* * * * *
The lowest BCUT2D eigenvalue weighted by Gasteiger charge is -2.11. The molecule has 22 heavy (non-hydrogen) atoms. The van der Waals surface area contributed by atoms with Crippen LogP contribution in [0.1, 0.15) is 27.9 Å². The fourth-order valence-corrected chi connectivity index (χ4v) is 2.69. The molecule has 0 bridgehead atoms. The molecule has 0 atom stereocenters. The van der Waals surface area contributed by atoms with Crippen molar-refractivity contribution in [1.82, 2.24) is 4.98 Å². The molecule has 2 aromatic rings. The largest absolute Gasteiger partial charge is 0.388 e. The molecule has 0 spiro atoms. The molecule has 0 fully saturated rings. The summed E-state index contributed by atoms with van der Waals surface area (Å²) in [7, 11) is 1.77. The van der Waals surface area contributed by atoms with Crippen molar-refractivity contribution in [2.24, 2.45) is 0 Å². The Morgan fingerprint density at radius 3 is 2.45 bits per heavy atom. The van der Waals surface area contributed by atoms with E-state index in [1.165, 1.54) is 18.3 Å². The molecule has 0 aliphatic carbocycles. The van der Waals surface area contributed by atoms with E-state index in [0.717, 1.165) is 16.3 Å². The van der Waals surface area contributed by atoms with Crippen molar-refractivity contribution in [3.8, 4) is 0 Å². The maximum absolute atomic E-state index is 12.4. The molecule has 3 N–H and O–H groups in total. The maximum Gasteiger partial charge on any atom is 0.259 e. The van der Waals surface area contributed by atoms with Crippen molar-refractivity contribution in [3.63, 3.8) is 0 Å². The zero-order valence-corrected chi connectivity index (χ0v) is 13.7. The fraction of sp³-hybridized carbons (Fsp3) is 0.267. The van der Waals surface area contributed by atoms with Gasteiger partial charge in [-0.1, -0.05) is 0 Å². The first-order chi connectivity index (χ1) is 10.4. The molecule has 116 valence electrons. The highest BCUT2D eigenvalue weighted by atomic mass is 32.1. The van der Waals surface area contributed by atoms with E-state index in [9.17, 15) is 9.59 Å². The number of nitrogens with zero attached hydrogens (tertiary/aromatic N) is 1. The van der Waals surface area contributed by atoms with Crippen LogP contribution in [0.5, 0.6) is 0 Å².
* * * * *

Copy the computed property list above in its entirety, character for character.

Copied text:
The lowest BCUT2D eigenvalue weighted by Gasteiger charge is -2.11. The molecule has 22 heavy (non-hydrogen) atoms. The van der Waals surface area contributed by atoms with Crippen LogP contribution in [0.1, 0.15) is 27.9 Å². The fourth-order valence-corrected chi connectivity index (χ4v) is 2.69. The molecule has 0 bridgehead atoms. The molecule has 0 atom stereocenters. The van der Waals surface area contributed by atoms with Crippen molar-refractivity contribution in [1.82, 2.24) is 4.98 Å². The molecule has 2 aromatic rings. The largest absolute Gasteiger partial charge is 0.388 e. The molecule has 0 spiro atoms. The molecule has 0 fully saturated rings. The summed E-state index contributed by atoms with van der Waals surface area (Å²) in [7, 11) is 1.77. The van der Waals surface area contributed by atoms with Crippen molar-refractivity contribution in [2.24, 2.45) is 0 Å². The Morgan fingerprint density at radius 3 is 2.45 bits per heavy atom. The van der Waals surface area contributed by atoms with E-state index in [1.165, 1.54) is 18.3 Å². The molecule has 0 aliphatic carbocycles. The van der Waals surface area contributed by atoms with E-state index in [0.717, 1.165) is 16.3 Å². The van der Waals surface area contributed by atoms with Crippen molar-refractivity contribution in [3.8, 4) is 0 Å². The maximum absolute atomic E-state index is 12.4. The molecule has 3 N–H and O–H groups in total. The maximum Gasteiger partial charge on any atom is 0.259 e. The van der Waals surface area contributed by atoms with Crippen molar-refractivity contribution in [3.63, 3.8) is 0 Å². The zero-order valence-corrected chi connectivity index (χ0v) is 13.7. The fraction of sp³-hybridized carbons (Fsp3) is 0.267. The van der Waals surface area contributed by atoms with Gasteiger partial charge in [-0.1, -0.05) is 0 Å². The first-order chi connectivity index (χ1) is 10.4. The molecule has 116 valence electrons. The highest BCUT2D eigenvalue weighted by atomic mass is 32.1. The van der Waals surface area contributed by atoms with E-state index in [9.17, 15) is 9.59 Å². The number of nitrogens with zero attached hydrogens (tertiary/aromatic N) is 1. The van der Waals surface area contributed by atoms with Crippen LogP contribution in [0.5, 0.6) is 0 Å².